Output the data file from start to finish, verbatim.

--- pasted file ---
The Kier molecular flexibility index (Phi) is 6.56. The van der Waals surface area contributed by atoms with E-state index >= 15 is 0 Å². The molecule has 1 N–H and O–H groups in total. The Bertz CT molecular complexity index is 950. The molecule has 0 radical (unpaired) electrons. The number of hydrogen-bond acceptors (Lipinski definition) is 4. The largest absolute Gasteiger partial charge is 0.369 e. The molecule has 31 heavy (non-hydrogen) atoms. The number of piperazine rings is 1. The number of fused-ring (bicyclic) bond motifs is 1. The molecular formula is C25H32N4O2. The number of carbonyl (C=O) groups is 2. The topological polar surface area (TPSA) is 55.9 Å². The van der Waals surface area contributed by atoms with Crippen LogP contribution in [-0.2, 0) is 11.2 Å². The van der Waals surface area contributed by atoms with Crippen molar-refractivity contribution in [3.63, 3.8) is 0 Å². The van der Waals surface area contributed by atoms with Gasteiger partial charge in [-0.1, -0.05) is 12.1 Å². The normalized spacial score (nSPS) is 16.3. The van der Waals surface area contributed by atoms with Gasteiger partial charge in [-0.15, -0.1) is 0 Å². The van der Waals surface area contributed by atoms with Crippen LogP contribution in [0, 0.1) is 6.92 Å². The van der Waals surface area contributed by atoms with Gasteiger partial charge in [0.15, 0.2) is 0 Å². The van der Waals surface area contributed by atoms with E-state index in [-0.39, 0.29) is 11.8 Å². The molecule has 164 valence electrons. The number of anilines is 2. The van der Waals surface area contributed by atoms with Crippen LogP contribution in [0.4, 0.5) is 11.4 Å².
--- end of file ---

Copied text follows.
The Kier molecular flexibility index (Phi) is 6.56. The van der Waals surface area contributed by atoms with E-state index >= 15 is 0 Å². The molecule has 1 N–H and O–H groups in total. The Bertz CT molecular complexity index is 950. The molecule has 0 radical (unpaired) electrons. The number of hydrogen-bond acceptors (Lipinski definition) is 4. The largest absolute Gasteiger partial charge is 0.369 e. The molecule has 31 heavy (non-hydrogen) atoms. The number of piperazine rings is 1. The number of fused-ring (bicyclic) bond motifs is 1. The molecular formula is C25H32N4O2. The number of carbonyl (C=O) groups is 2. The topological polar surface area (TPSA) is 55.9 Å². The van der Waals surface area contributed by atoms with Crippen LogP contribution in [-0.2, 0) is 11.2 Å². The van der Waals surface area contributed by atoms with Crippen molar-refractivity contribution in [3.63, 3.8) is 0 Å². The van der Waals surface area contributed by atoms with Gasteiger partial charge in [-0.1, -0.05) is 12.1 Å². The normalized spacial score (nSPS) is 16.3. The van der Waals surface area contributed by atoms with Gasteiger partial charge in [-0.15, -0.1) is 0 Å². The van der Waals surface area contributed by atoms with Crippen LogP contribution in [0, 0.1) is 6.92 Å². The van der Waals surface area contributed by atoms with Gasteiger partial charge in [0.15, 0.2) is 0 Å². The van der Waals surface area contributed by atoms with E-state index in [-0.39, 0.29) is 11.8 Å². The molecule has 164 valence electrons. The number of anilines is 2. The van der Waals surface area contributed by atoms with Crippen LogP contribution in [0.4, 0.5) is 11.4 Å².